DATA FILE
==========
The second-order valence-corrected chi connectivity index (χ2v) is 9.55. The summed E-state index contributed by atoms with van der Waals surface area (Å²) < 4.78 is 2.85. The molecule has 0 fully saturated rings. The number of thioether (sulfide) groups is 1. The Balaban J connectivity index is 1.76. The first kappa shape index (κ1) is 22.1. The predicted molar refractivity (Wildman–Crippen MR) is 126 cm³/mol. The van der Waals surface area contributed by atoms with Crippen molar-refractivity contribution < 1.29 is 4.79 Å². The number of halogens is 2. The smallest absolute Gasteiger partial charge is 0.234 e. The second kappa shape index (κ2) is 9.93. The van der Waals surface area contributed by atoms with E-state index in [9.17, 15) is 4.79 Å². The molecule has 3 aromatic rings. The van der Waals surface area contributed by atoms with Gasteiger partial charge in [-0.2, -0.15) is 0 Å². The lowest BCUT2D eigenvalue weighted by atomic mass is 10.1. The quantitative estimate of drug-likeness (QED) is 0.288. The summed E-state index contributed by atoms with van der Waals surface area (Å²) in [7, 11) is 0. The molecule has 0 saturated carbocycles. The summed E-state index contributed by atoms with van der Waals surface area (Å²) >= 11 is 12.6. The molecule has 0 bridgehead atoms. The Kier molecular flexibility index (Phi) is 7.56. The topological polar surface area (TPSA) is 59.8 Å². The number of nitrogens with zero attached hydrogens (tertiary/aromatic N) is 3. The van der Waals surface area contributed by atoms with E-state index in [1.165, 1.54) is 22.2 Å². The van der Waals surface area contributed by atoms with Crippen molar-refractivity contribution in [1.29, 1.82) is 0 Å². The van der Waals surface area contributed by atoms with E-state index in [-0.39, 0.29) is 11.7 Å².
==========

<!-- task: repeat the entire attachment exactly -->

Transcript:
The second-order valence-corrected chi connectivity index (χ2v) is 9.55. The summed E-state index contributed by atoms with van der Waals surface area (Å²) < 4.78 is 2.85. The molecule has 0 fully saturated rings. The number of thioether (sulfide) groups is 1. The Balaban J connectivity index is 1.76. The first kappa shape index (κ1) is 22.1. The predicted molar refractivity (Wildman–Crippen MR) is 126 cm³/mol. The van der Waals surface area contributed by atoms with Crippen molar-refractivity contribution < 1.29 is 4.79 Å². The number of halogens is 2. The smallest absolute Gasteiger partial charge is 0.234 e. The second kappa shape index (κ2) is 9.93. The van der Waals surface area contributed by atoms with E-state index in [9.17, 15) is 4.79 Å². The molecule has 3 aromatic rings. The van der Waals surface area contributed by atoms with Gasteiger partial charge in [-0.2, -0.15) is 0 Å². The lowest BCUT2D eigenvalue weighted by atomic mass is 10.1. The quantitative estimate of drug-likeness (QED) is 0.288. The summed E-state index contributed by atoms with van der Waals surface area (Å²) in [7, 11) is 0. The molecule has 0 saturated carbocycles. The summed E-state index contributed by atoms with van der Waals surface area (Å²) >= 11 is 12.6. The molecule has 0 bridgehead atoms. The Kier molecular flexibility index (Phi) is 7.56. The topological polar surface area (TPSA) is 59.8 Å². The number of nitrogens with zero attached hydrogens (tertiary/aromatic N) is 3. The van der Waals surface area contributed by atoms with E-state index in [1.165, 1.54) is 22.2 Å². The van der Waals surface area contributed by atoms with Crippen molar-refractivity contribution in [1.29, 1.82) is 0 Å². The van der Waals surface area contributed by atoms with E-state index in [-0.39, 0.29) is 11.7 Å².